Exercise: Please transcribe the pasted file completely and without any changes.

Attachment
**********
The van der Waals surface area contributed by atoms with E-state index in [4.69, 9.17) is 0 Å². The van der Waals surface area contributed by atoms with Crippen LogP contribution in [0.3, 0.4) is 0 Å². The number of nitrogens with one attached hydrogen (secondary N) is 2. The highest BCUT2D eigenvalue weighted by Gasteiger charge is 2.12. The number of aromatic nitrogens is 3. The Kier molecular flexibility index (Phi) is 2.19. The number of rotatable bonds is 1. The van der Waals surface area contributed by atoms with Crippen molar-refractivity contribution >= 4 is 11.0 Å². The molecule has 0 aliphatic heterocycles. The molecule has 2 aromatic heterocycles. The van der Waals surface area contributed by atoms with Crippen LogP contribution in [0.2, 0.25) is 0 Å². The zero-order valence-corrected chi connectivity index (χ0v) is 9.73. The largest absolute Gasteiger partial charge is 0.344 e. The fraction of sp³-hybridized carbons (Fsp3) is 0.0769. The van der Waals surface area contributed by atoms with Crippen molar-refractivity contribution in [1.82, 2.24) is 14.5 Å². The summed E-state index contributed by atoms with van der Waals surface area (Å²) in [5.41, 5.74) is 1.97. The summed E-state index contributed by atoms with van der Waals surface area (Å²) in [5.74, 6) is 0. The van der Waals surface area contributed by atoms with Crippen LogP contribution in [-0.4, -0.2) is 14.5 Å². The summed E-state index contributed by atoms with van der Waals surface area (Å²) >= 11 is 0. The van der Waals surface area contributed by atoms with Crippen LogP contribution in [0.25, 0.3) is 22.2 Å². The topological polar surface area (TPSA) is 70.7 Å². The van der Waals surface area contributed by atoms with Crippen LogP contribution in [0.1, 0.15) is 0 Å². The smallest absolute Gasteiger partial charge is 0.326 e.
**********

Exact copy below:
The van der Waals surface area contributed by atoms with E-state index in [4.69, 9.17) is 0 Å². The van der Waals surface area contributed by atoms with Crippen LogP contribution in [0.3, 0.4) is 0 Å². The number of nitrogens with one attached hydrogen (secondary N) is 2. The highest BCUT2D eigenvalue weighted by Gasteiger charge is 2.12. The number of aromatic nitrogens is 3. The Kier molecular flexibility index (Phi) is 2.19. The number of rotatable bonds is 1. The van der Waals surface area contributed by atoms with Crippen molar-refractivity contribution >= 4 is 11.0 Å². The molecule has 0 aliphatic heterocycles. The molecule has 2 aromatic heterocycles. The van der Waals surface area contributed by atoms with Crippen LogP contribution in [0.2, 0.25) is 0 Å². The zero-order valence-corrected chi connectivity index (χ0v) is 9.73. The largest absolute Gasteiger partial charge is 0.344 e. The fraction of sp³-hybridized carbons (Fsp3) is 0.0769. The van der Waals surface area contributed by atoms with Crippen molar-refractivity contribution in [1.82, 2.24) is 14.5 Å². The summed E-state index contributed by atoms with van der Waals surface area (Å²) in [5.41, 5.74) is 1.97. The summed E-state index contributed by atoms with van der Waals surface area (Å²) in [5.74, 6) is 0. The van der Waals surface area contributed by atoms with Crippen LogP contribution in [-0.4, -0.2) is 14.5 Å². The summed E-state index contributed by atoms with van der Waals surface area (Å²) >= 11 is 0. The van der Waals surface area contributed by atoms with Crippen LogP contribution in [0.25, 0.3) is 22.2 Å². The topological polar surface area (TPSA) is 70.7 Å². The van der Waals surface area contributed by atoms with Crippen LogP contribution in [0.1, 0.15) is 0 Å². The smallest absolute Gasteiger partial charge is 0.326 e.